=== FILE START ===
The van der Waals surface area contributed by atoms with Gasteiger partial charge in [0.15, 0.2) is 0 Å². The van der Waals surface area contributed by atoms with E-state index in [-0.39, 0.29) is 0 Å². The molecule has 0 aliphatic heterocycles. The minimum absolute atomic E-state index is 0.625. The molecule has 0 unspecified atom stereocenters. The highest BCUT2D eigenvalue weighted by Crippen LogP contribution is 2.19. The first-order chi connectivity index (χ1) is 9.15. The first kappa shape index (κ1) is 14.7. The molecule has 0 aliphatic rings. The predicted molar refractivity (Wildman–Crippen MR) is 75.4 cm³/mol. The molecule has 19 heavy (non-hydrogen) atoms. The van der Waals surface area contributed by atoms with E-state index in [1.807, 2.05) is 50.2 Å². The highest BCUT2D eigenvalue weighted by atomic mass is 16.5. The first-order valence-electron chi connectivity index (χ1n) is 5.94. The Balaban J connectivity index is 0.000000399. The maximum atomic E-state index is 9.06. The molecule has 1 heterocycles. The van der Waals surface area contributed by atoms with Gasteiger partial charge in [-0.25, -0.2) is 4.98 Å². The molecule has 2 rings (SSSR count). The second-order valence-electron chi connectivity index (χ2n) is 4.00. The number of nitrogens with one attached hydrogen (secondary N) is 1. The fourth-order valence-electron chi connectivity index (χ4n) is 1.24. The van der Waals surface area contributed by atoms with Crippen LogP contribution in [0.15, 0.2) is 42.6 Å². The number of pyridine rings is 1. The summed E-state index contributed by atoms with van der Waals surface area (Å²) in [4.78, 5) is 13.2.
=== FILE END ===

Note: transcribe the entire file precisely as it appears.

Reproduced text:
The van der Waals surface area contributed by atoms with Gasteiger partial charge in [0.15, 0.2) is 0 Å². The van der Waals surface area contributed by atoms with E-state index in [-0.39, 0.29) is 0 Å². The molecule has 0 aliphatic heterocycles. The minimum absolute atomic E-state index is 0.625. The molecule has 0 unspecified atom stereocenters. The highest BCUT2D eigenvalue weighted by Crippen LogP contribution is 2.19. The first-order chi connectivity index (χ1) is 9.15. The first kappa shape index (κ1) is 14.7. The molecule has 0 aliphatic rings. The predicted molar refractivity (Wildman–Crippen MR) is 75.4 cm³/mol. The molecule has 19 heavy (non-hydrogen) atoms. The van der Waals surface area contributed by atoms with E-state index in [1.807, 2.05) is 50.2 Å². The highest BCUT2D eigenvalue weighted by atomic mass is 16.5. The first-order valence-electron chi connectivity index (χ1n) is 5.94. The Balaban J connectivity index is 0.000000399. The maximum atomic E-state index is 9.06. The molecule has 1 heterocycles. The van der Waals surface area contributed by atoms with Gasteiger partial charge in [-0.25, -0.2) is 4.98 Å². The molecule has 2 rings (SSSR count). The second-order valence-electron chi connectivity index (χ2n) is 4.00. The number of nitrogens with one attached hydrogen (secondary N) is 1. The fourth-order valence-electron chi connectivity index (χ4n) is 1.24. The van der Waals surface area contributed by atoms with Crippen LogP contribution in [0.15, 0.2) is 42.6 Å². The number of pyridine rings is 1. The summed E-state index contributed by atoms with van der Waals surface area (Å²) in [4.78, 5) is 13.2.